Oct 7, 2008

Dignity of living beings

Winners of the Ig® Nobel Prize

For achievements that first make people LAUGH
then make them THINK

The 2008 Ig Nobel Prizes were awarded on Thursday night, October 2, at the 18th First Annual Ig Nobel Prize Ceremony, at Harvard's Sanders Theater. The winners of the Peace Prize and the Prize for Economics are both extremely remarkable this year.

PEACE PRIZE. The Swiss Federal Ethics Committee on Non-Human Biotechnology (ECNH) and the citizens of Switzerland for adopting the legal principle that plants have dignity.
REFERENCE: "The Dignity of Living Beings With Regard to Plants. Moral Consideration of Plants for Their Own Sake"


Dignity of living beings

The Federal Constitution requires "account to be taken of the dignity of living beings when handling animals, plants and other organisms". The ECNH's key tasks include putting this concept into concrete terms.

With regard to animals, it means consistently taking into consideration the interests of animals when weighing them up against human interests: we must not, without justification, cause them suffering, pain, harm or fear. The Animal Protection Act already lays down these limitations to our treatment of animals.

Protecting the dignity of living beings, however, goes further: animals should also be protected from unjustified interventions on their appearance, from humiliation and from being disproportionately instrumentalised. The ECNH has also published a report on the consequences the constitutional definition of the dignity of living beings will have for our treatment of plants.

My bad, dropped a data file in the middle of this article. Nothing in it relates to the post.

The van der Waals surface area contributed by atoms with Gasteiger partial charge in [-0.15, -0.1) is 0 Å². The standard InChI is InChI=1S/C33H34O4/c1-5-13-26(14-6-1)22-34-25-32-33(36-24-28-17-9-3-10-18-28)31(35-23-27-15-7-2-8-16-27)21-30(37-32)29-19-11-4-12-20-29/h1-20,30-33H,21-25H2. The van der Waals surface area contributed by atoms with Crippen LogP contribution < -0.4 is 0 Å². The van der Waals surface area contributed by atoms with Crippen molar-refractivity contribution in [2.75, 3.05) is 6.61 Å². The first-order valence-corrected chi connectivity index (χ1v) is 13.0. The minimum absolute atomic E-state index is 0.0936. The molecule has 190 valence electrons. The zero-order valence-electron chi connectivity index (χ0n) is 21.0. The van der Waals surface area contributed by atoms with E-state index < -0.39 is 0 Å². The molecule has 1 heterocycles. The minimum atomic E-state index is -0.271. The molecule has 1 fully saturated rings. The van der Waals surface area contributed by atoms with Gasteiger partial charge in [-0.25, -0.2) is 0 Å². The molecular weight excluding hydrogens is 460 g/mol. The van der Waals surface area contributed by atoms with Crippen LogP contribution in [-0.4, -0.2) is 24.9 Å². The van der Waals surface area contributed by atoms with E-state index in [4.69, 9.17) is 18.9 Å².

As part of the legislative process, the ECNH has issued several statements on the term "dignity of living beings" alone, including:
Vorläufige Stellungnahme zur Gen-Lex-Vorlage von 1998 (pdf, 21 KB)
Konkretisierung der Würde der Kreatur im Tierschutzgesetz von 1999 (pdf, 43 KB)


DAM: Oct. 7, 2008 - 8:41
ECONOMICS PRIZE. Geoffrey Miller, Joshua Tybur and Brent Jordan of the University of New Mexico, USA, for discovering that a professional lap dancer's ovulatory cycle affects her tip earnings.
REFERENCE: "Ovulatory Cycle Effects on Tip Earnings by Lap Dancers: Economic Evidence for Human Estrus?" Geoffrey Miller, Joshua M. Tybur, Brent D. Jordan, Evolution and Human Behavior, vol. 28, 2007, pp. 375-81.

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Original article

Geoffrey MillerCorresponding Author Contact Information, a, E-mail The Corresponding Author, Joshua M. Tybura and Brent D. Jordana

aDepartment of Psychology, University of New Mexico, Albuquerque, NM 87131, USA

Received 16 April 2007;
accepted 26 June 2007.
Available online 27 September 2007.

Abstract

To see whether estrus was really “lost” during human evolution (as researchers often claim), we examined ovulatory cycle effects on tip earnings by professional lap dancers working in gentlemen's clubs. Eighteen dancers recorded their menstrual periods, work shifts, and tip earnings for 60 days on a study web site. A mixed-model analysis of 296 work shifts (representing about 5300 lap dances) showed an interaction between cycle phase and hormonal contraception use. Normally cycling participants earned about US$335 per 5-h shift during estrus, US$260 per shift during the luteal phase, and US$185 per shift during menstruation. By contrast, participants using contraceptive pills showed no estrous earnings peak. These results constitute the first direct economic evidence for the existence and importance of estrus in contemporary human females, in a real-world work setting. These results have clear implications for human evolution, sexuality, and economics.